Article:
Understanding Gas Furnace Types and AFUE Efficiency Categories

Annual Fuel Utilization Efficiency Ratings

  • 01 of 05

    Efficiency Ratings of Gas Furnaces

    Repairman with Digital Infrared Thermometer Checks Gas Furnace Output Temperature
    BanksPhotos / Getty Images

    The gas furnace in your home is a critically important appliance and one you depend on to work reliably, efficiently and quietly. Whether your interest is in knowing more about your current furnace or making a wise choice for a new furnace, the issue of fuel efficiency is central to any discussion of home furnaces. 

    Conventional vs. Condensing Gas Furnaces

    The technologies used in forced air furnaces fall into two broad category types:

    • Conventional furnaces
    • Condensing furnaces

    These furnace types operate very differently. Conventional furnaces represent an older design that exhaust combustion gases up a chimney flue very quickly before they have a chance to cool and before moisture can condense out of them. As a result, the furnace heat exchanger fails to collect the maxium amount of heat from the fuel.

    With the advent of the condensing furnace, that all changed. Condensing furnaces capture heat even after the combustion exhaust gases have "cooled" and condensed. They do this by using two heat exchangers, one for primary heat exchange and the other to handle the corrosive condensed exhaust gases of water and carbon dioxide (which form carbonic acid). The exhaust gasses are depleted of heat until the water condensate drips out of the furnace's heat exchanger and the flue gases escape from a plastic PVC pipe instead of a mortar or metal chimney.

    Furnace Burner and Blower Operation

    Within these two broad categories—conventional and condensing—furnace types break down even further according to the operation of the burner and blower. The term "stage" is used to refer to the operation of the furnace's burner and blower, and, indirectly, the level of sophistication of the technology controlling the burner and blower. These stages include:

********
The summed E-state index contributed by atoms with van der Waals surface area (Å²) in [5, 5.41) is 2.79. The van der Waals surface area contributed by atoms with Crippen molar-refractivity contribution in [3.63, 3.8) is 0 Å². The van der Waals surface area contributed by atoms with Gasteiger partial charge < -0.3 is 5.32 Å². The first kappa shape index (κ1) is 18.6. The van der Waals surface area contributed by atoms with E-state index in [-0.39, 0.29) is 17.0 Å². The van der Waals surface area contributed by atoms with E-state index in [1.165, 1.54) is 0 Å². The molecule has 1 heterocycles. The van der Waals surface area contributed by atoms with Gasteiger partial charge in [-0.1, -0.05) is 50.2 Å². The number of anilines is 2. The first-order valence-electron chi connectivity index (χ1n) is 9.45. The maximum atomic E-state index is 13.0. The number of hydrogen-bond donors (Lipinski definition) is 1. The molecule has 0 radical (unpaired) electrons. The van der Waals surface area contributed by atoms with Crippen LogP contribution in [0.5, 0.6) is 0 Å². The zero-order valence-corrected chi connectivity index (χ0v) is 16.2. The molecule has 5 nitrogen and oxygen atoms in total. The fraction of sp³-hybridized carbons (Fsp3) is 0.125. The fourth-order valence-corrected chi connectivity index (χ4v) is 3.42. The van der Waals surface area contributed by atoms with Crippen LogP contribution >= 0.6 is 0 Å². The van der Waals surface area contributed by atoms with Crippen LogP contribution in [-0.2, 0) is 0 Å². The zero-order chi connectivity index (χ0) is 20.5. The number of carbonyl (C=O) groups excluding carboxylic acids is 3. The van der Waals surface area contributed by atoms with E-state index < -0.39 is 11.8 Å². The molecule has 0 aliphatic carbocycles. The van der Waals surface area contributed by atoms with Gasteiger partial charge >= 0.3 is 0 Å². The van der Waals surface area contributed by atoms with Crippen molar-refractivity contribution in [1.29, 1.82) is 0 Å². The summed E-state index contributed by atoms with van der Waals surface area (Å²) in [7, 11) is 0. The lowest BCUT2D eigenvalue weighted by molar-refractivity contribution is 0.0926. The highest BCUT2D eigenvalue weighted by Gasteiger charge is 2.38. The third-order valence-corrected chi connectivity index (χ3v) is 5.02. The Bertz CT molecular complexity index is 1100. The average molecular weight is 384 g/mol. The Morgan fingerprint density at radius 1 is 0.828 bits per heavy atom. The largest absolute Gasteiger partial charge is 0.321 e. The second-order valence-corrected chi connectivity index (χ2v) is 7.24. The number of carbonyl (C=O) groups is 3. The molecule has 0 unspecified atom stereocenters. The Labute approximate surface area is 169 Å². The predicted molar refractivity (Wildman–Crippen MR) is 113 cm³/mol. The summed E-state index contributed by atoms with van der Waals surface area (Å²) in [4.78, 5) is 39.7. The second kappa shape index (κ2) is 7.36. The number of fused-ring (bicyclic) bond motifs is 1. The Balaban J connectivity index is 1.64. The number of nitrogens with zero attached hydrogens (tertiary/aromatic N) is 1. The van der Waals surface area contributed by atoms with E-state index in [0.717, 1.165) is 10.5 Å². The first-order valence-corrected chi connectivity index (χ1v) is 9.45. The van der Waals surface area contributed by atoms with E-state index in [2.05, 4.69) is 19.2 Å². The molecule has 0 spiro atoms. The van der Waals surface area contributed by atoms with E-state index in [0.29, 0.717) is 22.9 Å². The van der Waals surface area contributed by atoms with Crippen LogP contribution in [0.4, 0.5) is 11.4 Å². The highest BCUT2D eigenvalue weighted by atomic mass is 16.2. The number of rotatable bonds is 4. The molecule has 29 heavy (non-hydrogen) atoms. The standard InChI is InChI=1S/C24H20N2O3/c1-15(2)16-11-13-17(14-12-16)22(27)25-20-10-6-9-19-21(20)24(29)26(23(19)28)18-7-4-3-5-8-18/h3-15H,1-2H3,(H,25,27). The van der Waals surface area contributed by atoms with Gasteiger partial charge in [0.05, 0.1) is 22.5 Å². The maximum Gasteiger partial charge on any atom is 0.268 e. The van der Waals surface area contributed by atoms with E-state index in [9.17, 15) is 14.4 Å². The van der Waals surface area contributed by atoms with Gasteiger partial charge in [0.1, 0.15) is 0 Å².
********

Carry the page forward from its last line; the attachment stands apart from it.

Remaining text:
• Single-stage furnaces: This is the least expensive, and the label means that the burner and blower has one "on" stage. 
    • Two-stage or dual-stage furnaces:  This type has electronic controls that allow the burner flame and burner to be at a high and a low setting, depending on the level of heat required. 
    • Modulating furnaces: This type has electronic controls for the burner and blower motor that allow very fine adjustments to the burner setting and blower motor speed, modulating them to keep the temperature of the room very close to the thermostat setting at all times

    Furnace Efficiency Ratings

    Finally, a furnace can be categorized according to AFUE (Anual Fuel Utilization Efficiency) rankings. 

    • 55 to 72 percent AFUE low-efficiency furnaces: Now obsolete for new furnaces, furnaces with this low AFUE rating are still found in many houses. 
    • 78 percent AFUE low-efficiency furnace:  Until Jan. 1, 2015, this was the minimum AFUE allowed for new furnaces. 
    • Standard/mid-efficiency gas furnaces: This group includes furnaces with 80 percent (up to 83 percent) AFUE ratings. 
    • High-efficiency gas furnace: These are Energy Star-certified furnaces with 90  to 98 percent AFUE ratings.

    The AFUE measurement defines measures the amount of fuel converted to heat in the space in proportion to the amount of fuel which enters the furnace. The higher the AFUE, the more efficient the furnace.

    Homes today are required to have an AFUE rating of at least 78%, but furnaces with ratings this low are typically found only in manufactured homes. For a furnace to meet the Department of Energy's Energy Star program, it must be a high-efficiency furnace with an AFUE of 90 percent or higher.